It’s a common truth in the tattoo world: If you’re really good at one style, you’ll probably get pigeonholed into tattooing it until you’re so tired of it that you’re giving preferential treatment to clients who want something a little different.

But while some artists may complain about only getting to do American traditional tattoos or rarely having the opportunity to venture outside of fine-line black-and-gray work, Phil Garcia has taken specialization to a whole new level.

“I’ve been tattooing flowers for a long time, and roses are one of the biggest and most timeless designs in the tattoo industry,” Garcia says. “I wasn’t seeing a lot of realistic roses tattooed, and when I did they were usually all red. I started to get bored with the simple ones and wanted to do more of a variety, so I started doing multicolor roses and it evolved into what it is now.”

These days, Garcia’s clients travel from all over the world to visit him in Port Hueneme just for one of his signature flower tattoos. To many people, Garcia’s flowers — specifically his roses — may look like any other color-realism take on a beautiful piece of nature, but for those who travel to Garcia, the level of detail and shading, along with his penchant for choosing just the right colors, makes his work unparalleled.

“At this point, I think I’ve separated myself from the pack just because of the amount of experience I have tattooing roses,” Garcia says. “I’m a lot more picky with the references I use, and I think I’m a lot more able to see what’s pleasing to the eye because of that experience.”

Of course, that experience comes from taking up an interest in color-realism tattoos before the style had even crossed the minds of many tattooers. Garcia began working in realism in the early 2000s after being inspired by black-and-gray artist Tom Renshaw, but it wasn’t until 2006 when he saw tattoos by famous color-realism tattooers such as Nikko Hurtado and Mike DeVries that the San Diego native thought to merge his colorless realism with the bright shades he used in other tattoos.

Nonrose portrait commissions are welcomed as well.; Credit: Courtesy of Phil Garcia

Nonrose portrait commissions are welcomed as well.; Credit: Courtesy of Phil Garcia

Once Garcia realized that color realism was an option in tattooing, both his skills and recognition within the tattoo community shot through the roof. The artistically inclined tattooer took to the new style as few had done before him, and he had all the tools to quickly become a standout in the industry. It took Garcia’s friend more than a year to convince him just to consider tattooing at all back in 2001, belying his rapid ascension in the world of color realism a handful of years later.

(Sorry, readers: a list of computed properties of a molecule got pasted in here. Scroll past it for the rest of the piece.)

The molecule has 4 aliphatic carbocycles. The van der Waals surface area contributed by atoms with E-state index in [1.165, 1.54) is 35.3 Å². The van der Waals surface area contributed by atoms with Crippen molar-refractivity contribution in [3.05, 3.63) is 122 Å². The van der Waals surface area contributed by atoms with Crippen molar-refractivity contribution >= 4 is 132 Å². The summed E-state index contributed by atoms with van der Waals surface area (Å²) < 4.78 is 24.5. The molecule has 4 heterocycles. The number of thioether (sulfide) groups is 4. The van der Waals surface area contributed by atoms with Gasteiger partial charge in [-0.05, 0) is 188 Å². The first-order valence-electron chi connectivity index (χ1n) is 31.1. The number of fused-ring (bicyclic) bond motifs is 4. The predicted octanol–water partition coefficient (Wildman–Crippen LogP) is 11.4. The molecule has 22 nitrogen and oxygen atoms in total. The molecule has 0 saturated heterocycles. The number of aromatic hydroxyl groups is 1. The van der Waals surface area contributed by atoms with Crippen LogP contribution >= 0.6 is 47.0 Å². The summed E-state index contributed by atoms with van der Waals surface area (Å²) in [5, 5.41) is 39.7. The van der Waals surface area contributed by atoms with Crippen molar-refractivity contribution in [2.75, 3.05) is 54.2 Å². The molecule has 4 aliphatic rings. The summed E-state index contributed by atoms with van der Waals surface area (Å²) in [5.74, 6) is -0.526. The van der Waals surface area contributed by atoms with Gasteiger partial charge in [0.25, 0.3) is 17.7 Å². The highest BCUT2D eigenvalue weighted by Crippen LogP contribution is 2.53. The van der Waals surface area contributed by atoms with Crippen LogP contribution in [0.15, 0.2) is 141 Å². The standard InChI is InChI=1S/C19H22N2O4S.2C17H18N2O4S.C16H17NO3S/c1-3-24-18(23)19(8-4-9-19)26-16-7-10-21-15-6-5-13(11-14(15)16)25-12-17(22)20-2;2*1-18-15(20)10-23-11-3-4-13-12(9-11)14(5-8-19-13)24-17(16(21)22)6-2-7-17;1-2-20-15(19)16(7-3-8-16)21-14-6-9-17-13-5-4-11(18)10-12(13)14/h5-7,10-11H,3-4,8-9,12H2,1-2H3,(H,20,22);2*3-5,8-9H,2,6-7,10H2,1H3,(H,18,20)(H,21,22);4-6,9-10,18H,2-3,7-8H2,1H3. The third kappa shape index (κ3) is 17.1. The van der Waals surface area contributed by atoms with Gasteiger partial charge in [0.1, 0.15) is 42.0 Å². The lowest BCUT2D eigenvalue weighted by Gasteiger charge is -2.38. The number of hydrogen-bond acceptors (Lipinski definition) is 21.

“I bought some crappy tattoo machines out of the back of a magazine and just started scratching away in my garage,” Garcia says of his humble tattoo beginnings. “I went about it in the worst way possible. I definitely don’t advise anyone else to do that.”

Since then, the Navy veteran has watched as his chosen art form has become the centerpiece of several reality TV series and exploded in popularity. Television aside, Garcia thinks social media networks such as Instagram and YouTube are making the art form increasingly accessible to aspiring and burgeoning tattoo artists.

“Artists these days who want to start tattooing can just go to their favorite tattoo artist’s social media page and examine their work,” Garcia says. “They can buy machines from a professional tattoo supplier online and just give it a shot with all these instructional DVDs and YouTube videos that are out now. It’s crazy how much YouTube and social media has changed everything over the last seven or eight years. The industry has really taken off profoundly.”

The rose master himself; Credit: Courtesy of Phil Garcia

The rose master himself; Credit: Courtesy of Phil Garcia

Beyond the flowers for which so many seek him out, Garcia is always happy to take on portraits and any other color-realism piece, as well as the occasional black and gray tattoo. That’s not to say he’s over tattooing flowers, as rose tattoos have become as big a passion for him as the other things he loves the most, like his family and surfing.

“I love surfing, golf, music in general and my family,” Garcia says. “I’ve always been passionate about a lot of things, but tattooing has taken over a lot of that. My wife and my children are the most important thing to me in this world, and I don’t think I’d be as good as I am or work as hard as I do if it wasn’t for them. The best advice I could ever give is to have a healthy home and be passionate. That’s when your career will take off.”

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